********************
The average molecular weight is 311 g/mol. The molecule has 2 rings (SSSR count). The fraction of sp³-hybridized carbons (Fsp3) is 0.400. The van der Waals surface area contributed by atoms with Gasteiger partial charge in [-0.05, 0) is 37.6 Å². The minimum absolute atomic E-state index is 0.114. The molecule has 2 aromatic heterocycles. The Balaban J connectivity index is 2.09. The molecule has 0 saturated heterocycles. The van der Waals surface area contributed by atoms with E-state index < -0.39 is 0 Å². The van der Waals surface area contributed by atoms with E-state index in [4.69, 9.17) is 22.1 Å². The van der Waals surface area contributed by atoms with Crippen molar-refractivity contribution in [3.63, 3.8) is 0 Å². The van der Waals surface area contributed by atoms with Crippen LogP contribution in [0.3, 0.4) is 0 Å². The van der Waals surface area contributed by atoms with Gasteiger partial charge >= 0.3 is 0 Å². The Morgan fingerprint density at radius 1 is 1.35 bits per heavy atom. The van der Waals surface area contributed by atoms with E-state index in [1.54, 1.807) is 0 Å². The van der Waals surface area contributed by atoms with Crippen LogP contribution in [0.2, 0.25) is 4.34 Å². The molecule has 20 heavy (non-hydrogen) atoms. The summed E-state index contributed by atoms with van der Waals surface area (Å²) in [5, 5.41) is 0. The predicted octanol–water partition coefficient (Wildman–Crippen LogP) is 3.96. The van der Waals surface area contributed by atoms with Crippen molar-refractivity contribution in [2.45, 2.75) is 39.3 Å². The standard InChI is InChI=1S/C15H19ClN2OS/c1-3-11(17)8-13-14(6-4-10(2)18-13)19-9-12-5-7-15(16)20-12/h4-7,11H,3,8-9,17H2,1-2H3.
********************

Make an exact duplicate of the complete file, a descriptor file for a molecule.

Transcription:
The average molecular weight is 311 g/mol. The molecule has 2 rings (SSSR count). The fraction of sp³-hybridized carbons (Fsp3) is 0.400. The van der Waals surface area contributed by atoms with Gasteiger partial charge in [-0.05, 0) is 37.6 Å². The minimum absolute atomic E-state index is 0.114. The molecule has 2 aromatic heterocycles. The Balaban J connectivity index is 2.09. The molecule has 0 saturated heterocycles. The van der Waals surface area contributed by atoms with E-state index < -0.39 is 0 Å². The van der Waals surface area contributed by atoms with E-state index in [4.69, 9.17) is 22.1 Å². The van der Waals surface area contributed by atoms with Crippen molar-refractivity contribution in [3.63, 3.8) is 0 Å². The van der Waals surface area contributed by atoms with Crippen LogP contribution in [0.3, 0.4) is 0 Å². The van der Waals surface area contributed by atoms with Gasteiger partial charge >= 0.3 is 0 Å². The Morgan fingerprint density at radius 1 is 1.35 bits per heavy atom. The van der Waals surface area contributed by atoms with E-state index in [1.54, 1.807) is 0 Å². The van der Waals surface area contributed by atoms with Crippen LogP contribution in [0.2, 0.25) is 4.34 Å². The molecule has 20 heavy (non-hydrogen) atoms. The summed E-state index contributed by atoms with van der Waals surface area (Å²) in [5, 5.41) is 0. The predicted octanol–water partition coefficient (Wildman–Crippen LogP) is 3.96. The van der Waals surface area contributed by atoms with Crippen molar-refractivity contribution in [2.45, 2.75) is 39.3 Å². The standard InChI is InChI=1S/C15H19ClN2OS/c1-3-11(17)8-13-14(6-4-10(2)18-13)19-9-12-5-7-15(16)20-12/h4-7,11H,3,8-9,17H2,1-2H3.